For the past several years in R&B, it’s taken some scouring to find new artists who aren’t either humping the submerged-underwater style of the Weeknd or diving ever-further into the scrubbed annals of pop. Luckily this wave is passing, and more and more artists—particularly young women—are getting back to brass tacks, making music that showcases strong vocals more than wobbly production, and modernizing classic subjects of the genre (heartbreak, sex, etc) for a new and vibrant audience.
Count Mabel McVey among the promising new greats. A 21-year-old Londoner on the rise, she’s got a knack for making songs that are smart, sweet and intoxicated with a tinge of nostalgia. Last summer’s sumptuous “Thinking of You” was the strongest example of her ability to look back, a breezy love ode that conjured the sugariest of ‘90s teen R&B.
Her power is in the solidness of her songwriting, and she’s as assertive and self-reliant as the best of her predecessors. Her latest single, “Bedroom,” off her forthcoming Bedroom EP (out May 30), is a call-out to a lover who is just interested in her sexual dimension, but an admittance—even as she breaks his dishes—that she is nevertheless, conflictedly, addicted to the lust.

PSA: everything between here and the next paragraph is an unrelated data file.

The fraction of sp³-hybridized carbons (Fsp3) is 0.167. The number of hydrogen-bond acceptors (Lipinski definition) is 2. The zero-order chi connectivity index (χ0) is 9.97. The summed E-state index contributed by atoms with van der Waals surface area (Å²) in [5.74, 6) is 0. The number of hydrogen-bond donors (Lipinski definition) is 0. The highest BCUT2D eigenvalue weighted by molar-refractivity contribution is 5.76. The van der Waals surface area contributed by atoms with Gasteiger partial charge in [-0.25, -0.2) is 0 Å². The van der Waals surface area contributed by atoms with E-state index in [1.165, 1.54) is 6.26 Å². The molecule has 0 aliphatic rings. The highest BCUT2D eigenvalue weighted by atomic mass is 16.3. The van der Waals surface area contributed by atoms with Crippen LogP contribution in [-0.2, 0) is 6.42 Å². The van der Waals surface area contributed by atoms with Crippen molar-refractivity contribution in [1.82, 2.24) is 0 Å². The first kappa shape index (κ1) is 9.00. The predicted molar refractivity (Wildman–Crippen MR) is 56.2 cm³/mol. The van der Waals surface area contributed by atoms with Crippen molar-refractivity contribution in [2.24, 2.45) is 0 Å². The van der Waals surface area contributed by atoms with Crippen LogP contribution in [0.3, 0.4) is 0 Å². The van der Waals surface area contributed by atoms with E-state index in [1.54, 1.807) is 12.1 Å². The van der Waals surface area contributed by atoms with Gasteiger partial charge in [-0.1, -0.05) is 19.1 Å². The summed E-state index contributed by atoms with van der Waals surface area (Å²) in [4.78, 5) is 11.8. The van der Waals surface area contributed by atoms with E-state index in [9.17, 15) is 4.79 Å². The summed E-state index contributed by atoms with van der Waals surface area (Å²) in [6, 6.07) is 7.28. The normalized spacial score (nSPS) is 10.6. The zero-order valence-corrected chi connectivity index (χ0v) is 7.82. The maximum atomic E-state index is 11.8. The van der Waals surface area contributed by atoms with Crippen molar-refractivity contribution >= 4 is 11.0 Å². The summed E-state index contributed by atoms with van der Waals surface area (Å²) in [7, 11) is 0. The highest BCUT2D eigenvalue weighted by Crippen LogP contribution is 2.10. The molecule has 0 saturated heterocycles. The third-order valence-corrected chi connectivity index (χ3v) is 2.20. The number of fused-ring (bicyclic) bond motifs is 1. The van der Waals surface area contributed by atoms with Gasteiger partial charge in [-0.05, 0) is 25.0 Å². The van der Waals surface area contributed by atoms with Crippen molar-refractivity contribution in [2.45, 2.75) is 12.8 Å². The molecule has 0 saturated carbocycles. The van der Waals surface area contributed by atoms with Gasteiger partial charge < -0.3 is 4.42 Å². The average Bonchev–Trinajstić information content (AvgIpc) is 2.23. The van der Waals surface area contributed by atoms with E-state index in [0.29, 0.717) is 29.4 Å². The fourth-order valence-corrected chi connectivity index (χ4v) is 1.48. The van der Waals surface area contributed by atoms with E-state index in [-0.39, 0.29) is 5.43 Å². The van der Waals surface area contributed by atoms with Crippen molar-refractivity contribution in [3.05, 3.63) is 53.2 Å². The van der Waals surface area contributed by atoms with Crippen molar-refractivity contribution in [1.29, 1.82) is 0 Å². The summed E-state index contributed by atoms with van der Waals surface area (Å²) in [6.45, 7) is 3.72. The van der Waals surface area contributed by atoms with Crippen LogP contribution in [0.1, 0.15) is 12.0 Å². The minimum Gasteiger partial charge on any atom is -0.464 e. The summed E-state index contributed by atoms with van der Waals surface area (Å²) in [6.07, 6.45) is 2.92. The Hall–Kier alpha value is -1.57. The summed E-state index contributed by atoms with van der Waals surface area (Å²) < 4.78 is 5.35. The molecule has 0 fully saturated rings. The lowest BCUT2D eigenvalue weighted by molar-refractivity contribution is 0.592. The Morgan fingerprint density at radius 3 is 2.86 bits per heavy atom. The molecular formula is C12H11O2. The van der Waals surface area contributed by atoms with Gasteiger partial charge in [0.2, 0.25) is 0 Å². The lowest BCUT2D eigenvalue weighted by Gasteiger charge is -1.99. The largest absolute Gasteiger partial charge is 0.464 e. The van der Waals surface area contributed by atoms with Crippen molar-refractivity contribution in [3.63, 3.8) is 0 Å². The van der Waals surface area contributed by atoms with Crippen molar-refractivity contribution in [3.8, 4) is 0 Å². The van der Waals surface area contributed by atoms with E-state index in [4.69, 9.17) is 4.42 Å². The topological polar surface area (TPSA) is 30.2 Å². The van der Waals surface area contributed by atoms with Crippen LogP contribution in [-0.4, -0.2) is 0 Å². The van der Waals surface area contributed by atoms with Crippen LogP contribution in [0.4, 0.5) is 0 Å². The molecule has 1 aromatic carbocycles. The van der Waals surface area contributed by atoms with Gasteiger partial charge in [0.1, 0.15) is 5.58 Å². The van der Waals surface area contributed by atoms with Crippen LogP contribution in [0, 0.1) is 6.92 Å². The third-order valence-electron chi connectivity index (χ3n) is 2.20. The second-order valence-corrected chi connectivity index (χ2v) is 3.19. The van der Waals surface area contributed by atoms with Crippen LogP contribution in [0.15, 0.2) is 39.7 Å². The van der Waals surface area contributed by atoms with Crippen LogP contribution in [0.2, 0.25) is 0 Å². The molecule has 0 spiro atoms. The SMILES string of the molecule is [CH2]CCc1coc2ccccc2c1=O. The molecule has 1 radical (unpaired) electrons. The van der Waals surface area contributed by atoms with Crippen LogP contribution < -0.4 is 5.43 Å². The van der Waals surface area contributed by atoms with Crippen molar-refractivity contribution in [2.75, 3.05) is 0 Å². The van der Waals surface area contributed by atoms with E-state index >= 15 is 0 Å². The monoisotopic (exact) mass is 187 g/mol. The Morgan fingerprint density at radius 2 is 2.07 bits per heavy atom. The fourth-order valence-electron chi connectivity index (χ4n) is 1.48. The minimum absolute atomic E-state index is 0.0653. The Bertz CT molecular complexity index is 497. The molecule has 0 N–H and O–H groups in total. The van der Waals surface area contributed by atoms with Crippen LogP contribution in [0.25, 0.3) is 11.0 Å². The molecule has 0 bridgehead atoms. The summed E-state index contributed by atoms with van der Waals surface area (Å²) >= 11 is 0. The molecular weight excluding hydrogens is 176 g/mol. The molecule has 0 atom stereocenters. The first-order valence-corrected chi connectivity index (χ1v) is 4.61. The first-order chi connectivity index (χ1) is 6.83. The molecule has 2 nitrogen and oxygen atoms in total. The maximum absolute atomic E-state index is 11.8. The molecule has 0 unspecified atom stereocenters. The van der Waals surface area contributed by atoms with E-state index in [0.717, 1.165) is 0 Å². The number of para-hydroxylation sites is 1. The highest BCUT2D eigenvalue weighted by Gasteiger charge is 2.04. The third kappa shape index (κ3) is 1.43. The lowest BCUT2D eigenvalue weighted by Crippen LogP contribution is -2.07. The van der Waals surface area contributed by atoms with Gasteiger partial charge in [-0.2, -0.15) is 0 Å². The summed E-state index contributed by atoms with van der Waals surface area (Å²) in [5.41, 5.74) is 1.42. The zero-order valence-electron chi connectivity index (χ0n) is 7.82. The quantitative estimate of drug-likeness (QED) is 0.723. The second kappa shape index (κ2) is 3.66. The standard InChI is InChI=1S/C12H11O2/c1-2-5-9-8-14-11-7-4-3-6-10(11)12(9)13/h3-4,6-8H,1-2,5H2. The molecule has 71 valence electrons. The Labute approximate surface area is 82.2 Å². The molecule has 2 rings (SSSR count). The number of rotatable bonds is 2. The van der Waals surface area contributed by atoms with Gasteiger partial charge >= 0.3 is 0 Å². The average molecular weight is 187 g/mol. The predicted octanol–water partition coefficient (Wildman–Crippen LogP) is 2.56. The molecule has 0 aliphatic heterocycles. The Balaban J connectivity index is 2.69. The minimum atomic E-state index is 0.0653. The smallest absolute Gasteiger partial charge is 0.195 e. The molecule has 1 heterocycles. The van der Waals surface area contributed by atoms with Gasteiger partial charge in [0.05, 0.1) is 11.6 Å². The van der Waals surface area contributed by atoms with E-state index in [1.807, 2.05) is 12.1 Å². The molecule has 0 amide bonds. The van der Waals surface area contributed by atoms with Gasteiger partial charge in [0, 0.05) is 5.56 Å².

Mabel comes from a long pedigree of musicians: her mother is the iconic rapper-singer Neneh Cherry, and her father is producer Cameron McVey, of trip-hop legends Massive Attack. (She still lives with her parents in London.) When she visited our office in April, she said was initially shy to release her music, but she was always writing it from a very young age, having attended music school in Stockholm, where she spent her youth. Her travels and heritage inspire her music now, as does her self-motivated approach to the music industry; friends with many of her woman peers in R&B, she recently devoted much of a guest spot on London’s Rinse FM to playing their music, bigging up the likes of her friend Raye, Sinead Harnett, Ray BLK, and Kehlani. “I’ve been thinking a lot about lyrics,” she said, “and why can’t a girl say what a male rapper does? If Kanye can say it, why can’t I?” We asked Mabel about that and more in our chat on our roof overlooking Manhattan, above.